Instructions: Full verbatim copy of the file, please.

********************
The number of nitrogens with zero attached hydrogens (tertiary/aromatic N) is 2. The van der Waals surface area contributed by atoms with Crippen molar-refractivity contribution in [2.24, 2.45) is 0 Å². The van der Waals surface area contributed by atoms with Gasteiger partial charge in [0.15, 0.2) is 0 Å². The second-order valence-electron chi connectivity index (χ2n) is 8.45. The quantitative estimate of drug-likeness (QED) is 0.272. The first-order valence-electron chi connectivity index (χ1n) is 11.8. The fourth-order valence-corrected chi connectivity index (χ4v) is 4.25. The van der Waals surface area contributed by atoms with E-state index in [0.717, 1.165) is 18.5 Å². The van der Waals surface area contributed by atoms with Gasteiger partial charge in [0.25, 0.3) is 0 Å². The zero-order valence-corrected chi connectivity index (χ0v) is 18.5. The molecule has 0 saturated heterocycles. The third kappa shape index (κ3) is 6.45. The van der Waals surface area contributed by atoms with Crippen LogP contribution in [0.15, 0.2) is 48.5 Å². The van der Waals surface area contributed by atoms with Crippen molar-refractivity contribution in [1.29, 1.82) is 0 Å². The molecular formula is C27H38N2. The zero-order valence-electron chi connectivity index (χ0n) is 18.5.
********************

The number of nitrogens with zero attached hydrogens (tertiary/aromatic N) is 2. The van der Waals surface area contributed by atoms with Crippen molar-refractivity contribution in [2.24, 2.45) is 0 Å². The van der Waals surface area contributed by atoms with Gasteiger partial charge in [0.15, 0.2) is 0 Å². The second-order valence-electron chi connectivity index (χ2n) is 8.45. The quantitative estimate of drug-likeness (QED) is 0.272. The first-order valence-electron chi connectivity index (χ1n) is 11.8. The fourth-order valence-corrected chi connectivity index (χ4v) is 4.25. The van der Waals surface area contributed by atoms with E-state index in [0.717, 1.165) is 18.5 Å². The van der Waals surface area contributed by atoms with Gasteiger partial charge in [0.25, 0.3) is 0 Å². The zero-order valence-corrected chi connectivity index (χ0v) is 18.5. The molecule has 0 saturated heterocycles. The third kappa shape index (κ3) is 6.45. The van der Waals surface area contributed by atoms with Crippen LogP contribution in [0.15, 0.2) is 48.5 Å². The van der Waals surface area contributed by atoms with Crippen molar-refractivity contribution in [1.29, 1.82) is 0 Å². The molecular formula is C27H38N2. The zero-order valence-electron chi connectivity index (χ0n) is 18.5.